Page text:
Let $A$ be a Lebesgue measurable subset of $\mathbb{R}$ and let $C_A=\{(x,y)\in\mathbb{R}^2;x\in A\}$. Such sets are called cylinder sets.

(i) Show that the collection of these sets forms a ring $R_C$.

(ii) Show that the set function $\mu(C)$ defined by $\mu_C(C_A)=\mu_L(A)$ is a measure on this ring.

(iii) Show that if $S$ is a proper subset of $\mathbb{R}$ and $\mu_L(A)\neq 0$, the set $A\times S=\{(x,y);x\in A,y\in S\}$ is not a measurable subset of $\mathbb{R}^2$ with respect to the measure $\mu_C$. (Hint: What is its outer measure, computed with respect to $\mu_C$?)

For (i) the collection of those sets form a ring because the collection of Lebesgue measurable sets on $\mathbb{R}$ form a ring.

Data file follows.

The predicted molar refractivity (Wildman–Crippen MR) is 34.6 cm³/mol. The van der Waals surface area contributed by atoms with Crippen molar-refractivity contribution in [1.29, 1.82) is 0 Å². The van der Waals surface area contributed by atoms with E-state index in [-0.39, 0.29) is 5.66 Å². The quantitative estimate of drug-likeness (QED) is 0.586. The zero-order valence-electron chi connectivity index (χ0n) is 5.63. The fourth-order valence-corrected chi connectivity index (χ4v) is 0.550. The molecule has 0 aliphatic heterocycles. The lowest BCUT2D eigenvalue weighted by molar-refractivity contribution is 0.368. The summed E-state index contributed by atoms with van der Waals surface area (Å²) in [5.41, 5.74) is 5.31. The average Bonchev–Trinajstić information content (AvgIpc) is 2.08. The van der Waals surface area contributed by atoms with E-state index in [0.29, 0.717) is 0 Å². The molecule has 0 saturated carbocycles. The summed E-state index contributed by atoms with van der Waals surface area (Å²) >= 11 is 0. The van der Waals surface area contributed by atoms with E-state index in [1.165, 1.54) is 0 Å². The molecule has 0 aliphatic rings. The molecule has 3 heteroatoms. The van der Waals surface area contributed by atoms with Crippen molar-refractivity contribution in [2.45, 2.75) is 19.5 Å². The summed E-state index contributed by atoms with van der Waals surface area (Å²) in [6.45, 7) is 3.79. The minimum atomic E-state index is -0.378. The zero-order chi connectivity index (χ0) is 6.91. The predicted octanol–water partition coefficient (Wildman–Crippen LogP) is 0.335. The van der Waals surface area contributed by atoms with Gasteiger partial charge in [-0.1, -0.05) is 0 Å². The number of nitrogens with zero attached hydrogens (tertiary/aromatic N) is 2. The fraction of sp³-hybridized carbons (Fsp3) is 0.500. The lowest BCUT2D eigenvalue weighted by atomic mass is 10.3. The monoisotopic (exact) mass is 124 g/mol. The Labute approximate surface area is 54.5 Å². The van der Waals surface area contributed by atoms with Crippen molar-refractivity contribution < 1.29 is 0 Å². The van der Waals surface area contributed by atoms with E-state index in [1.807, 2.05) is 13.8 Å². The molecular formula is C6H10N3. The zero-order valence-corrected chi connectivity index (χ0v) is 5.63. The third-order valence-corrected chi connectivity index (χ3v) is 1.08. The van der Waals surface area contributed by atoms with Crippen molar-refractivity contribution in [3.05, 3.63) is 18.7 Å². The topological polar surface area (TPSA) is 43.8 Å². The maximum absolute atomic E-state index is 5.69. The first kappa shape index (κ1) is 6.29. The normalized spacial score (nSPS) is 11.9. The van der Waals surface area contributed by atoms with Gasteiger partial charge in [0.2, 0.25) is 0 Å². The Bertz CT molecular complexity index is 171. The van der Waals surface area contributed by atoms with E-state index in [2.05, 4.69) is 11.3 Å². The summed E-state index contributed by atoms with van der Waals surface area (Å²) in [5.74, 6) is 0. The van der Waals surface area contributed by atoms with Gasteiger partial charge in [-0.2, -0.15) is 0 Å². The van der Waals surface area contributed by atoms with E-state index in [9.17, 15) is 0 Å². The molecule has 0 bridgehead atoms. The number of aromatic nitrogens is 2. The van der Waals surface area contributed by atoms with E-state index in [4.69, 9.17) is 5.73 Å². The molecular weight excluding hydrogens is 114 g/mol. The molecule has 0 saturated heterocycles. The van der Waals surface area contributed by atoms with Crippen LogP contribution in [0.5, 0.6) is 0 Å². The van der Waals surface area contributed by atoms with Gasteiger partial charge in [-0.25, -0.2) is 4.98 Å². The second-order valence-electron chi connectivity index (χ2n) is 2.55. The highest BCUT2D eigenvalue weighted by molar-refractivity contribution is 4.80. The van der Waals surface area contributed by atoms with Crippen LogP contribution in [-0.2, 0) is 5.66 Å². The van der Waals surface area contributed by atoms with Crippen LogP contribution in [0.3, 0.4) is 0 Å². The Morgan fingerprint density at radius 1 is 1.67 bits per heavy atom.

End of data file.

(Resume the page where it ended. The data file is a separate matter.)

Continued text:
(ii) follows trivially.

Now, I don't understand the hint in (iii). The outer measure should be $\mu_L(A)$, but why does that prove $A\times S$ is not a measurable subset?

  • $\begingroup$ And what about the complement? $\endgroup$ – Etienne Sep 15 '13 at 15:01
  • 1
    $\begingroup$ @Etienne Yeah I think I got it just before you posted. The complement also have measure $\mu_L(A)$, and so you need $\mu_L(A)+\mu_L(A)=\mu_L(A)$, not true! $\endgroup$ – PJ Miller Sep 15 '13 at 15:02

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